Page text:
Translators and interpreters are in the crosshairs of state and non-state actors around the globe. Hunted down and killed by insurgents, tortured by military regimes, prosecuted and imprisoned even in “free-world” countries, the assault on linguists is surprisingly far-reaching. To combat this critical state of affairs, Red T, a non-profit advocacy for translators and interpreters in high-risk settings, and the five major international language associations – AIIC (International Association of Conference Interpreters), FIT (International Federation of Translators), IAPTI (International Association of Professional Translators and Interpreters), CLI (Critical Link International) and WASLI (World Association of Sign Language Interpreters) – have joined forces in solidarity. By drawing the attention of the public, governments and other bodies to the terrible fate of many of their colleagues, these organizations seek to achieve greater recognition and protection for translators and interpreters at risk.
The session will be led by AIIC’s Linda Fitchett and Red T’s Maya Hess and will lay out the current landscape for conflict zone linguists; present ongoing activities such as the Open Letter Project, the development of safety guidelines, and the pursuit of a UN Resolution for the Protection of Civilian Translators/Interpreters in Conflict Situations; as well as chart future endeavors.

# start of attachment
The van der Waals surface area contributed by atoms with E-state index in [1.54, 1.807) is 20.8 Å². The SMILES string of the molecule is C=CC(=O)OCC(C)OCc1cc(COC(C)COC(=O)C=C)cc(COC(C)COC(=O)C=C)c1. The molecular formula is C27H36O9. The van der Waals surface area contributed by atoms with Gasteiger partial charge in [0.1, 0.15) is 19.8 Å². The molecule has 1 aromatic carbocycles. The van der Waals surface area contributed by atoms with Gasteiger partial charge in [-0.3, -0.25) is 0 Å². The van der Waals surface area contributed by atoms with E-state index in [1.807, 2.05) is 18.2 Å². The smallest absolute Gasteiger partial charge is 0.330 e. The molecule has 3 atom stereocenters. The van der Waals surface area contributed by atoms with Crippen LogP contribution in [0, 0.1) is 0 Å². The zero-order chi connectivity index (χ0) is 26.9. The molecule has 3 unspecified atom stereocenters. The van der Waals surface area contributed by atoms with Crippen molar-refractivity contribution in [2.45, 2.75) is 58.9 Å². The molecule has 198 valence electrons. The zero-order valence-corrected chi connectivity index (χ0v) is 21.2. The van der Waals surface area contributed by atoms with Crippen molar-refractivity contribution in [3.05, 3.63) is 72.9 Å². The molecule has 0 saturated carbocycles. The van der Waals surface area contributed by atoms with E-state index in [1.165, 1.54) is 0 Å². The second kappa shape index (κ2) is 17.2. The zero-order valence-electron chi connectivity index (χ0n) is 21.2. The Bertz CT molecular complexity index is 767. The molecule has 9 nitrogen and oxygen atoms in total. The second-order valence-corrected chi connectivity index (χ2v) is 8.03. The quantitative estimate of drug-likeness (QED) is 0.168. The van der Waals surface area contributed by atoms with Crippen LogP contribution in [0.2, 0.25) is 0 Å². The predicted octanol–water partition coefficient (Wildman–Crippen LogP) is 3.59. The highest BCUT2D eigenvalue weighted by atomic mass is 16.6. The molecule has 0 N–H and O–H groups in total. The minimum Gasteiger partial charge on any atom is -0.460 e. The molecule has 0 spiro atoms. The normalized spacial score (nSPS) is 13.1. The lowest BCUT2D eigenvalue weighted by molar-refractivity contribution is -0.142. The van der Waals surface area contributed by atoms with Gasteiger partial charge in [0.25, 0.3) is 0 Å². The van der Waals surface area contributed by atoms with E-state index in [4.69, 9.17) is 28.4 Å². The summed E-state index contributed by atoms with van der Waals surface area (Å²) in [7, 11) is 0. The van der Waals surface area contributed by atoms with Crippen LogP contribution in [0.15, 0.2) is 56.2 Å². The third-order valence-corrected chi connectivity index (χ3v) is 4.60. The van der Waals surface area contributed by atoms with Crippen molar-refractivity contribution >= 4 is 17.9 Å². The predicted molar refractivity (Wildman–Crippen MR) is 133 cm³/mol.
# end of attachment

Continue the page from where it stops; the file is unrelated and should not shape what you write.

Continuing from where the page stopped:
Maya Hess is the founder and CEO of Red T, a U.S.-based non-profit organization that advocates worldwide on behalf of translators and interpreters in conflict zones and other high-risk settings. As a forensic linguist, she provided language support and expert witness services in many high-profile terrorism trials and experienced firsthand how vulnerable members of this profession can be. Maya holds an M.A. in Journalism from New York University, a Graduate Certificate in Terrorism Studies from John Jay College of Criminal Justice, as well as an M. Phil. and Ph.D. in Criminal Justice from the City University of New York.